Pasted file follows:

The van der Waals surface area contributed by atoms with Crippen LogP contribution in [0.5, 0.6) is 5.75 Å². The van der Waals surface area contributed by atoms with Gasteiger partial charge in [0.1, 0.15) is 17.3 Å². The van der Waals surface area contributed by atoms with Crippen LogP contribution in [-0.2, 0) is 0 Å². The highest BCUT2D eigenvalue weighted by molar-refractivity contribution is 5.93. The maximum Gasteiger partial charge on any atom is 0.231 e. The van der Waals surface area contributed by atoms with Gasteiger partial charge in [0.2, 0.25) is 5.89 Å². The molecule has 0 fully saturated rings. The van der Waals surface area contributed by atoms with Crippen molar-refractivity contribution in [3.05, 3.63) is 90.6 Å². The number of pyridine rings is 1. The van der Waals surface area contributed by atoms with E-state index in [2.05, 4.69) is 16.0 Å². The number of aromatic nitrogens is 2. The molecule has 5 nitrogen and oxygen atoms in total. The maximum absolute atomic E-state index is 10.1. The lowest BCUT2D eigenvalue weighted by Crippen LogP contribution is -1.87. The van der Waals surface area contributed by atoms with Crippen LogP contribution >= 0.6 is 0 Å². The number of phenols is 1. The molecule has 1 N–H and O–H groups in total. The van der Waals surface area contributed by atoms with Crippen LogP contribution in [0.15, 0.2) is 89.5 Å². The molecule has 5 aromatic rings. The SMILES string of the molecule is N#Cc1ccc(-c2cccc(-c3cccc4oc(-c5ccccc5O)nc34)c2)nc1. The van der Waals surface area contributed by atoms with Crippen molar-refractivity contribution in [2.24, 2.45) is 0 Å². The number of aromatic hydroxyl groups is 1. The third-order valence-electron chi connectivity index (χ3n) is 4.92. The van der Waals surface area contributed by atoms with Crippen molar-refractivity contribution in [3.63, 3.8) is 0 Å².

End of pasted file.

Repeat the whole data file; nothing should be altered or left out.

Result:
The van der Waals surface area contributed by atoms with Crippen LogP contribution in [0.5, 0.6) is 5.75 Å². The van der Waals surface area contributed by atoms with Gasteiger partial charge in [0.1, 0.15) is 17.3 Å². The van der Waals surface area contributed by atoms with Crippen LogP contribution in [-0.2, 0) is 0 Å². The highest BCUT2D eigenvalue weighted by molar-refractivity contribution is 5.93. The maximum Gasteiger partial charge on any atom is 0.231 e. The van der Waals surface area contributed by atoms with Gasteiger partial charge in [0.2, 0.25) is 5.89 Å². The molecule has 0 fully saturated rings. The van der Waals surface area contributed by atoms with Crippen molar-refractivity contribution in [3.05, 3.63) is 90.6 Å². The number of pyridine rings is 1. The van der Waals surface area contributed by atoms with E-state index in [2.05, 4.69) is 16.0 Å². The number of aromatic nitrogens is 2. The molecule has 5 nitrogen and oxygen atoms in total. The maximum absolute atomic E-state index is 10.1. The lowest BCUT2D eigenvalue weighted by Crippen LogP contribution is -1.87. The van der Waals surface area contributed by atoms with Crippen LogP contribution >= 0.6 is 0 Å². The number of phenols is 1. The molecule has 1 N–H and O–H groups in total. The van der Waals surface area contributed by atoms with Crippen LogP contribution in [0.15, 0.2) is 89.5 Å². The molecule has 5 aromatic rings. The SMILES string of the molecule is N#Cc1ccc(-c2cccc(-c3cccc4oc(-c5ccccc5O)nc34)c2)nc1. The van der Waals surface area contributed by atoms with Crippen molar-refractivity contribution in [2.24, 2.45) is 0 Å². The number of aromatic hydroxyl groups is 1. The third-order valence-electron chi connectivity index (χ3n) is 4.92. The van der Waals surface area contributed by atoms with Crippen molar-refractivity contribution in [3.63, 3.8) is 0 Å².